FEVERED IMAGININGS….Republican congressman Paul Ryan has gotten a bit of blogospheric attention lately for his claim that Democrats are being bullied into opposing his plan to privatize Social Security:
“We were in planning stages [with friendly Democrats],” said Ryan. But each essentially told him: “I like what you’re doing. I like this bill. I think it’s the right way to go. But my party leadership will break my back. The retribution that they are promising us is as great as I have ever seen. We can’t do it.”
Wow. Is the Democratic leadership really playing that rough? Permit me to express some doubts.
Far more likely is either (a) Ryan is making this up, or (b) the people he’s talking about were doing the same thing we all do when we get collared by a street person: mumbling something soothing and then making a quick getaway.
Here’s the thing: I find it highly unlikely that there are any Democrats anywhere in Congress who think Ryan’s approach is “the right way to go.” Here are the key features of how Ryan proposes to fund his Social Security privatization plan:
His bill mandates a forced slowdown in federal spending. The difference between what we spend under the Ryan plan and what we would have spent without it is then counted as “extra” revenue, which is transferred from the general fund to Social Security. The consistent failure of such plans in the past is not grappled with.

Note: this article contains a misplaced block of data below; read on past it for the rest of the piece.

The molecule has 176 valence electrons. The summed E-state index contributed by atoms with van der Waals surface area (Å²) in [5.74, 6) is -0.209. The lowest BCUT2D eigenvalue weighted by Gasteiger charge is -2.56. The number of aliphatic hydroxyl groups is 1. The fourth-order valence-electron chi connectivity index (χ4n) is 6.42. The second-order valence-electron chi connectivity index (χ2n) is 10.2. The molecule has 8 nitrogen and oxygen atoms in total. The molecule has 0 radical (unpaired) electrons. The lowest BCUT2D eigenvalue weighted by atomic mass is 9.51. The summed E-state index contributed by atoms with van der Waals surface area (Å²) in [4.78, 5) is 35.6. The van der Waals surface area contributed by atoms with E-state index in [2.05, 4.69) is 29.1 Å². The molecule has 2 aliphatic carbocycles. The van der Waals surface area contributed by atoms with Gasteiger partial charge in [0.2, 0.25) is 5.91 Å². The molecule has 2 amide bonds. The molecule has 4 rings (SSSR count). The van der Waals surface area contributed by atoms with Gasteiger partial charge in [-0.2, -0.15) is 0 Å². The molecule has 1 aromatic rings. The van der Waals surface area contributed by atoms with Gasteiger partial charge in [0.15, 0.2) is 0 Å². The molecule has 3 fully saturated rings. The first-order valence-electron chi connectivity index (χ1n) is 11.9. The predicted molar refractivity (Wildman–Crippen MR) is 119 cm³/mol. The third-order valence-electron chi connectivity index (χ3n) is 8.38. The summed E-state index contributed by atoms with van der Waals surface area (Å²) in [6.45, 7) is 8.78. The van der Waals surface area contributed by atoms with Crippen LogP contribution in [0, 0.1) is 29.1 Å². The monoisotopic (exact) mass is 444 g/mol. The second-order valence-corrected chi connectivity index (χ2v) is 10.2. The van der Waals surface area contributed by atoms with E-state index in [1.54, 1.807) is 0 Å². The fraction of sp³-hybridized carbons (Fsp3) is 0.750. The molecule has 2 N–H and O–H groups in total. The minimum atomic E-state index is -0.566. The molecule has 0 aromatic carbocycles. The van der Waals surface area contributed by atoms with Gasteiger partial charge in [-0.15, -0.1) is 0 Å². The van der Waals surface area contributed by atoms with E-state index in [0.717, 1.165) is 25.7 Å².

His bill assumes that private accounts will boost the economy, thus boosting corporate earnings, and thus boosting corporate tax payments. The amount of this “extra” tax revenue would be transferred from the general fund to Social Security.
In other words, after you get though all the gobbledegook explanations, the bottom line is that his scheme pays for privatization by sucking up money from the general fund. In the year 2010, for example, $173 billion would be transferred from the general fund to Social Security. But when you add the gobbledegook back in, the whole thing is free!
You will be unsurprised to learn that this plan is endorsed by the crackpots at the Club for Growth and USA Next, and is based on the keen economic insights of former Senator Phil Gramm. It is the ultimate in fairy dust inspired free lunch economics.
So: are Democratic leaders in the House really staying up nights worried that some of their backbenchers might bolt party lines and support Ryan’s plan? I’m guessing not. Conversely, is it possible that Ryan’s fevered imagination has caused him to invent a tidal wave of support where none exists? That seems distinctly more likely.